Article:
$439M Bay Park pipe project progressing

Tom Carrozza for Long Island Herald

July 22, 2021

Originally published in Long Island Herald on July 22, 2021.

A $439 million conveyance project to redirect partially treated sewage from its current outflow in Reynolds Channel, just south Island Park and Oceanside, to a location in the Atlantic Ocean three miles south of Wantagh is progressing, according New York State Department of Environmental Conservation officials.

The project, a joint effort between the DEC and Nassau County, will send effluent from the South Shore Water Reclamation Facility in Bay Park through 7.3 miles of newly installed pipe that will be inserted into an old aqueduct that runs underneath Sunrise Highway. From there, it will be sent to the Cedar Creek Wastewater Treatment Plant in Wantagh and then into the Ocean.

Construction of new shafts through which the piping will be inserted are under construction in Bay Park, East Rockaway, Rockville Centre and Wantagh, while the two in Oceanside are slated for an August start and another Rockville Centre shaft is scheduled for September.

The state and county already completed an environmental review, public outreach and materials procurement between February 2020 to April 2021.

At a July 14 Long Island Regional Planning Council meeting, DEC officials discussed how this and other projects will improve water quality in Nassau’s Western Bays, which have been degraded for decades by excessive nitrogen from the Bay Park sewage treatment plant.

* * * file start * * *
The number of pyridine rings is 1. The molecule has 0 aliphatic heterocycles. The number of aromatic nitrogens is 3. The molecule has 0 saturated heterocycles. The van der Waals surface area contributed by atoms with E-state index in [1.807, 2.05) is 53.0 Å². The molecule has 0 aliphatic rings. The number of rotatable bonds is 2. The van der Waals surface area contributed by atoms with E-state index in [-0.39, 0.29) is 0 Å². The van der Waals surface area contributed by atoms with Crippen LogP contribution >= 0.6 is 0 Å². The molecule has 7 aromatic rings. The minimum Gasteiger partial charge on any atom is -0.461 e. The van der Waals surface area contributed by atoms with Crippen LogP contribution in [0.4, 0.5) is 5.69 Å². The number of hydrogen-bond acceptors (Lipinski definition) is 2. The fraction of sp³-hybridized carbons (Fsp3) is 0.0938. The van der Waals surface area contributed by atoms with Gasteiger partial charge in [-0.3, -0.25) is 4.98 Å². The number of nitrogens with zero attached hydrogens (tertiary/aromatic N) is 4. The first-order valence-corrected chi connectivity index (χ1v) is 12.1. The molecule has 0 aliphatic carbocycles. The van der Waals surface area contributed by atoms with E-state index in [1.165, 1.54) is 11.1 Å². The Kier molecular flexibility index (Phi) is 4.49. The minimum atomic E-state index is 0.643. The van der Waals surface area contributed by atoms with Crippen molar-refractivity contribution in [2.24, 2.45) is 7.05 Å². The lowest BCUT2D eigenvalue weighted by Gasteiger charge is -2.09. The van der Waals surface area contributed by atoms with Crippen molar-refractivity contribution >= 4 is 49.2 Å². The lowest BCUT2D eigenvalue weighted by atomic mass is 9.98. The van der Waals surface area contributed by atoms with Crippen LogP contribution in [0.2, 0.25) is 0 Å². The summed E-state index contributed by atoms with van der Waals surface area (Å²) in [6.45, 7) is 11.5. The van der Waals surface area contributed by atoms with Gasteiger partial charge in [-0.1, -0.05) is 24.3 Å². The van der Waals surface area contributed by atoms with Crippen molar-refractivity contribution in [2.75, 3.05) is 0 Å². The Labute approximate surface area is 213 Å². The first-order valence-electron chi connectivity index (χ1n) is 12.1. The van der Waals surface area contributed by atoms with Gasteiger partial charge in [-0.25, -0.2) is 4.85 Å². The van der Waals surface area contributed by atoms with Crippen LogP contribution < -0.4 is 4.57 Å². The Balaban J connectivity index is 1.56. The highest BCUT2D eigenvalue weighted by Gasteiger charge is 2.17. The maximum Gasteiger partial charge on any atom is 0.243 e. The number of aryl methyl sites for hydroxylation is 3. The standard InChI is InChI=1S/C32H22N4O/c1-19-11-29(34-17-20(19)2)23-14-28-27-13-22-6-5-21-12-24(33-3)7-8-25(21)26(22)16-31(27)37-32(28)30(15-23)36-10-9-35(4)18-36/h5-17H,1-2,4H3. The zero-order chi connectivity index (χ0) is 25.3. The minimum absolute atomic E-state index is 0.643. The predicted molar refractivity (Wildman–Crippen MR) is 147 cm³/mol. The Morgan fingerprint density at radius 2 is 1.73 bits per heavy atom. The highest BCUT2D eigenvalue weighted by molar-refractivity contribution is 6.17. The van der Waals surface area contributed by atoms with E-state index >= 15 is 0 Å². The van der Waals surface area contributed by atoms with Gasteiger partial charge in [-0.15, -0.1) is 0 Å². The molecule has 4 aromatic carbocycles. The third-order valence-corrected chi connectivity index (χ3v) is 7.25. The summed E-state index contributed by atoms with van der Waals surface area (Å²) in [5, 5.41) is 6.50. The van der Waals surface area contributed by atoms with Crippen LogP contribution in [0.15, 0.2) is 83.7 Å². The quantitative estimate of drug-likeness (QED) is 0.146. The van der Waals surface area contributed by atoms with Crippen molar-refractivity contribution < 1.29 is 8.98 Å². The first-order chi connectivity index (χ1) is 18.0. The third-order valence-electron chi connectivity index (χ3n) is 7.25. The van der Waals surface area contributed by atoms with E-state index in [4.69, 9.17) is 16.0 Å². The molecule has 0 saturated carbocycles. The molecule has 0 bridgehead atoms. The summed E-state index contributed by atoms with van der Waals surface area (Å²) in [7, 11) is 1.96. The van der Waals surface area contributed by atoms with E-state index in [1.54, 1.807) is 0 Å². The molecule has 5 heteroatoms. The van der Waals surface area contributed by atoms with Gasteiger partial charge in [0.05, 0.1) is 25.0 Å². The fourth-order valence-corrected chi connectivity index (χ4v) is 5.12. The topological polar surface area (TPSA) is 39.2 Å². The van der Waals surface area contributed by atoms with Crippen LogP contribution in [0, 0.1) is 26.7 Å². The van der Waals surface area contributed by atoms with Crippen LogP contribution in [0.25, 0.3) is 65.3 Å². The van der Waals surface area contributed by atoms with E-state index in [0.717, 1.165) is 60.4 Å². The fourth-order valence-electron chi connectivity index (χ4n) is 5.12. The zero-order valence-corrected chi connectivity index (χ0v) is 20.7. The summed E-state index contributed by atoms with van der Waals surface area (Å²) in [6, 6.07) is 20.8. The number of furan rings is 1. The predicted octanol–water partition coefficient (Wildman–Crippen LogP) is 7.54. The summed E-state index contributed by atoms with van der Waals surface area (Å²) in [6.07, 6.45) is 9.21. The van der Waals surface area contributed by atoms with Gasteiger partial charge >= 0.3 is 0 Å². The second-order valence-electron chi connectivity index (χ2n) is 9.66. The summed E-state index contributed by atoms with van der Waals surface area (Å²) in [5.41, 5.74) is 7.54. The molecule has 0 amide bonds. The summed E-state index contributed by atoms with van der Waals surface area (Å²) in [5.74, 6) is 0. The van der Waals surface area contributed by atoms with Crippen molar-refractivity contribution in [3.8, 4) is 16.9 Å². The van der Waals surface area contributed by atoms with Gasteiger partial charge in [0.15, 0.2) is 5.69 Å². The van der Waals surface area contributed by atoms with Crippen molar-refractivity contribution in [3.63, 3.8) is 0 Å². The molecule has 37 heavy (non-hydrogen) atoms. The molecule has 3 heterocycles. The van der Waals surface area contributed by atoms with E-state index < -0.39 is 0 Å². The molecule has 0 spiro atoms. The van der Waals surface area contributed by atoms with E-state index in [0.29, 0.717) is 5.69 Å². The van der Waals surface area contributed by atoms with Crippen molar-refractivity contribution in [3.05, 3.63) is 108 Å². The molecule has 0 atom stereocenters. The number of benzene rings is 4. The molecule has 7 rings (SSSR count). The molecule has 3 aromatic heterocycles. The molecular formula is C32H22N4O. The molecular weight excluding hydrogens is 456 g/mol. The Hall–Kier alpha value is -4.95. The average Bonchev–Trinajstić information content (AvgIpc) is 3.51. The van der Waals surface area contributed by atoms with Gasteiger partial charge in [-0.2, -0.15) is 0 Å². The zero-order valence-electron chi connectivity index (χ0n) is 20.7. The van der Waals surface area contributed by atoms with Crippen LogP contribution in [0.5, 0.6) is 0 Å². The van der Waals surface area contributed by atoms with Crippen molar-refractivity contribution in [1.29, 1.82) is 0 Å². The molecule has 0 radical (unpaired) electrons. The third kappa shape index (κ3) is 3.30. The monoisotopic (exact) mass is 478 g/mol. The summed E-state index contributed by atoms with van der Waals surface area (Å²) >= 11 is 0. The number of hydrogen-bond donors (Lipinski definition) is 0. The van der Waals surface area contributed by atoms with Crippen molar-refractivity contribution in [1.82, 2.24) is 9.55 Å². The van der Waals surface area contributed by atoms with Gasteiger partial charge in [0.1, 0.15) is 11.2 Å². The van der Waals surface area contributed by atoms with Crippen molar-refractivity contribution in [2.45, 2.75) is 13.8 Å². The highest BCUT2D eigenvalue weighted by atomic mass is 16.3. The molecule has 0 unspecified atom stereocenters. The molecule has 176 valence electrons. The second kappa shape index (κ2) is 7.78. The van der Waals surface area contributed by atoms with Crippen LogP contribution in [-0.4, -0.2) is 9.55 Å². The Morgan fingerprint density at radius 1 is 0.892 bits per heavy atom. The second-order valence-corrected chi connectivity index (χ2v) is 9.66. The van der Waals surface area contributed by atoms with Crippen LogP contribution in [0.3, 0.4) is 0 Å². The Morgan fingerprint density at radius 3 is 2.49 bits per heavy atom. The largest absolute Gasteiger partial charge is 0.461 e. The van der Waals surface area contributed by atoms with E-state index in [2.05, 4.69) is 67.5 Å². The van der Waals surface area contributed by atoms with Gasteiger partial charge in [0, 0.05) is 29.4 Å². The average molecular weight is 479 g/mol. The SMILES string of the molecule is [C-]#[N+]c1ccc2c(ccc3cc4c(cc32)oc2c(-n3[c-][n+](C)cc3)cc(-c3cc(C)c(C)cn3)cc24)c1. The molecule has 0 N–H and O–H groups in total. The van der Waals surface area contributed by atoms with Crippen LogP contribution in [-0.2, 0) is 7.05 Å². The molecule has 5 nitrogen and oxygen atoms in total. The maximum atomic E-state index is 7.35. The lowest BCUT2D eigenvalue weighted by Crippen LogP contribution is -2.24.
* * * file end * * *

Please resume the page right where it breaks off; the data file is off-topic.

The conveyance project’s primary goal is to reduce nitrogen in the bays, which accelerates the growth of seaweed to unnatural lengths. The seaweed breaks apart and rots, robbing marine life of dissolved oxygen in the water. There are now a number of “dead zones” in the bays.

DEC Project Director Andy Fera also said, “The root structure of the marshlands in the area do not grow as deep, which reduces the storm damage and coastal flooding protection that they afford to the mainland.” And he noted that shellfish and other aquatic life in the bays have relocated to find more suitable environments.

Fera addressed the plan to send effluent into the Atlantic. “A lot of people see this and they say, ‘Aren’t you taking the problem from one place and sending it to another?’” he said. “The reality is that in the ocean there is such a tremendous amount of mixing that goes on with the currents that it is actually able to diffuse without having impacts to the environment.”

It’s hoped, he said, that people will be able to return to shell fishing and swimming in the bays.

An environmental team of Hofstra University professors has helped run water-quality monitoring, analysis and reporting in Hempstead Bay. Dr. Steve Raciti, a Hofstra associate professor, said the conveyance project should reduce wastewater treatment plant nitrogen loads by 99 percent in the Western Bays.

“For decades the Western Bays have been poisoned by effluent from the Bay Park sewage treatment plant,” State Sen. Todd Kaminsky, a Democrat from Long Beach, said. “This game-changing solution will lead to a resurgence of this vital waterway, resulting in a better economy and a more resilient Long Island.”